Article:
The thing that first put Faith on my radar was its titular character, who is a fat geeky woman—something that makes her a character very close to my heart. As I said, I loved that cover art, which does nothing to hide or minimize its heroine’s size, instead showing her as beautiful, strong and heroic, reveling in her abilities. I love how much space Faith takes up in these covers, and I love how unapologetically she seems to do it. They’re powerful images for me, a large woman in my almost mid-thirties, and they’re the kind of images that I’m glad exist for younger women and girls.
The interior art is similarly excellent. The artists are clearly unconcerned with making Faith conventionally pretty which makes her feel more real and gives the book a nice, naturalistic, relatable quality that supports its story of a young woman reinventing herself after some personal upheaval. Faith is also not sexualized, though she is sexy and at times sexual, and it’s refreshing to see art that is so free of any demeaning, leering male gaze.
Faith’s geek status is a major part of her relatability as a character, and it also makes the comic a bit of interesting meta commentary on comics, fandom, and geek culture in general. After some personal upheaval, Faith hangs up her cape (theoretically, anyway) and moves to Los Angeles to be a pop culture blogger before she’s forced by circumstance to put her costume back on and get back into the superhero game. It’s not unusual for superheroes to have secret identities, and even Faith’s job in media isn’t unusual, but her particular situation is uniquely and distinctively of the early twenty-first century. I have a feeling that, years from now, this is going to date this book, and it’s possible that it won’t hold up well to the test of time, but it’s a specificity that adds to the authenticity of Faith’s earnest storytelling. You can tell, both in the art and the smart, funny writing, that the people behind this book really care about geek culture and have a good amount of inside knowledge.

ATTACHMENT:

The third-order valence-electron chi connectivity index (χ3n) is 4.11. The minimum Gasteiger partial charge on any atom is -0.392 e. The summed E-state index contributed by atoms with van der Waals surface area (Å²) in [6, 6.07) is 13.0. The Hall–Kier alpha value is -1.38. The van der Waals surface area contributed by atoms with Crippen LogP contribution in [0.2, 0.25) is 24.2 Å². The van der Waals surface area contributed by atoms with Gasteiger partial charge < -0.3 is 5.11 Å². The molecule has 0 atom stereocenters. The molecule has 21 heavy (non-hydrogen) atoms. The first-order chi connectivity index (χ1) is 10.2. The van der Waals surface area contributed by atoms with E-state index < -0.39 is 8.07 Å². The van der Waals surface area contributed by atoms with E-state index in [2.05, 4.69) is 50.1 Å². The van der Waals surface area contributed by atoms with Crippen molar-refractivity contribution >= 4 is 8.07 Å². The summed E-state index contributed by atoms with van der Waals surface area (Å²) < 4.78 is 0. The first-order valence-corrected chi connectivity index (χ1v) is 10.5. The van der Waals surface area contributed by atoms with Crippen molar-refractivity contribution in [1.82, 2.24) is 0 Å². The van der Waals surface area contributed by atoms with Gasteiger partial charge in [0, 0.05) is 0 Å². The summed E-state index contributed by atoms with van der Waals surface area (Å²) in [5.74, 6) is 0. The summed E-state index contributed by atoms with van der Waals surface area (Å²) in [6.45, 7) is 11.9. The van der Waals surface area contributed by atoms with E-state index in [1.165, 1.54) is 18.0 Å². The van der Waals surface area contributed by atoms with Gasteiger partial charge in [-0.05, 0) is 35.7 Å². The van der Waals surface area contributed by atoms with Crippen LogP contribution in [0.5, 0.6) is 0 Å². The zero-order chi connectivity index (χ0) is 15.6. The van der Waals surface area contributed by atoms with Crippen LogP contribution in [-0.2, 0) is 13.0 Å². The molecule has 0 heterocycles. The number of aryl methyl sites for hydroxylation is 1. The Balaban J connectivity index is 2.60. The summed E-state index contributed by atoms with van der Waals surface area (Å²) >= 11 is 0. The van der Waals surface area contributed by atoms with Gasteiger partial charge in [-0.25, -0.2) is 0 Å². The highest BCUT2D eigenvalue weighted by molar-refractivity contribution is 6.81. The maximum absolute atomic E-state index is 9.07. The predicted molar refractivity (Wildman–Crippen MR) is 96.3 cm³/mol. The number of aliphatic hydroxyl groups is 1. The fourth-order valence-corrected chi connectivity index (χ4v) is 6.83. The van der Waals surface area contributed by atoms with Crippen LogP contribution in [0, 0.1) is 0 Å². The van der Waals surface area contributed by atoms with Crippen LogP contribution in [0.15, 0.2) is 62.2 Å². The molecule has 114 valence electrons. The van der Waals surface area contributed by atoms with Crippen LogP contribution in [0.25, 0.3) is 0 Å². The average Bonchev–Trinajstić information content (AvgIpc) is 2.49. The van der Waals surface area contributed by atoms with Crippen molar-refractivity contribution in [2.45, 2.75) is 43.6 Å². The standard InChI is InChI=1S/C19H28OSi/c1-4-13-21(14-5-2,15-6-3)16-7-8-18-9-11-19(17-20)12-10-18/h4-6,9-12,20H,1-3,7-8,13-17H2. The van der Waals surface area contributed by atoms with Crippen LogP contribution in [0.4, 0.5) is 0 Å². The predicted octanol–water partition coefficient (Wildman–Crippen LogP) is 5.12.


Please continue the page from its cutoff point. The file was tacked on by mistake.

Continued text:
None of this is to say that Faith is a perfect comic. Mostly, it just can’t be all things to all people. It tries with regard to diversity, but the reality is that it’s still showcasing the adventures of a relatively privileged white woman. While Faith is wonderfully relatable to me (another relatively privileged white woman), she also highlights to me how much more and better diversity is still needed in comics, and in pop culture in general. Faith also doesn’t tackle any particularly meaty material; the total lack of cynicism in the book is nice, but some readers may find it too light on substance (though I can’t state enough how much I love that there’s nothing in the book about body image issues—that’s one tired theme I can do without forever).